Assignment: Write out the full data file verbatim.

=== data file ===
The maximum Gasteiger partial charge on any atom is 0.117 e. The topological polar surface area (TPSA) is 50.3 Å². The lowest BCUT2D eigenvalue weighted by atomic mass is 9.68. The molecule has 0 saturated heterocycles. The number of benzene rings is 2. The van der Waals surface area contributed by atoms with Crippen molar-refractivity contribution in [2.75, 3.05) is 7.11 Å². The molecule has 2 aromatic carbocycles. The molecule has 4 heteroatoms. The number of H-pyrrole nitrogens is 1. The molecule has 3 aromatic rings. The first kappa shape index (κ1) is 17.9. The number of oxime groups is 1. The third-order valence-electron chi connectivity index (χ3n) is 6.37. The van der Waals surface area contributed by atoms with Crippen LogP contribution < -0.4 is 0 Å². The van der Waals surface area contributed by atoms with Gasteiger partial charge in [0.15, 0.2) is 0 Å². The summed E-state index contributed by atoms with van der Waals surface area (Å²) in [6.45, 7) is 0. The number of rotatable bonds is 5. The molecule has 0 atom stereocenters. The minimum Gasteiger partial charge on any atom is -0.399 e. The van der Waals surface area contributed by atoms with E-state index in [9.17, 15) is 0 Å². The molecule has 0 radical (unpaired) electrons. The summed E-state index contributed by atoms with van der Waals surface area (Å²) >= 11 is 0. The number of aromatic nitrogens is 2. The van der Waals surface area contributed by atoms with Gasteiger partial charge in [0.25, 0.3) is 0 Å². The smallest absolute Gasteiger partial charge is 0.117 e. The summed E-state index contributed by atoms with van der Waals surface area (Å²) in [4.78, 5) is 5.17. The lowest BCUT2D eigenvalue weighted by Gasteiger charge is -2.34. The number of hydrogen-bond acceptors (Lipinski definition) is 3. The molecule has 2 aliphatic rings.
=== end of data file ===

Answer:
The maximum Gasteiger partial charge on any atom is 0.117 e. The topological polar surface area (TPSA) is 50.3 Å². The lowest BCUT2D eigenvalue weighted by atomic mass is 9.68. The molecule has 0 saturated heterocycles. The number of benzene rings is 2. The van der Waals surface area contributed by atoms with Crippen molar-refractivity contribution in [2.75, 3.05) is 7.11 Å². The molecule has 2 aromatic carbocycles. The molecule has 4 heteroatoms. The number of H-pyrrole nitrogens is 1. The molecule has 3 aromatic rings. The first kappa shape index (κ1) is 17.9. The number of oxime groups is 1. The third-order valence-electron chi connectivity index (χ3n) is 6.37. The van der Waals surface area contributed by atoms with Crippen LogP contribution < -0.4 is 0 Å². The van der Waals surface area contributed by atoms with Gasteiger partial charge in [0.15, 0.2) is 0 Å². The summed E-state index contributed by atoms with van der Waals surface area (Å²) in [6.45, 7) is 0. The number of rotatable bonds is 5. The molecule has 0 atom stereocenters. The minimum Gasteiger partial charge on any atom is -0.399 e. The van der Waals surface area contributed by atoms with E-state index in [9.17, 15) is 0 Å². The molecule has 0 radical (unpaired) electrons. The summed E-state index contributed by atoms with van der Waals surface area (Å²) >= 11 is 0. The number of aromatic nitrogens is 2. The van der Waals surface area contributed by atoms with Gasteiger partial charge in [0.25, 0.3) is 0 Å². The smallest absolute Gasteiger partial charge is 0.117 e. The summed E-state index contributed by atoms with van der Waals surface area (Å²) in [4.78, 5) is 5.17. The lowest BCUT2D eigenvalue weighted by Gasteiger charge is -2.34. The number of hydrogen-bond acceptors (Lipinski definition) is 3. The molecule has 2 aliphatic rings.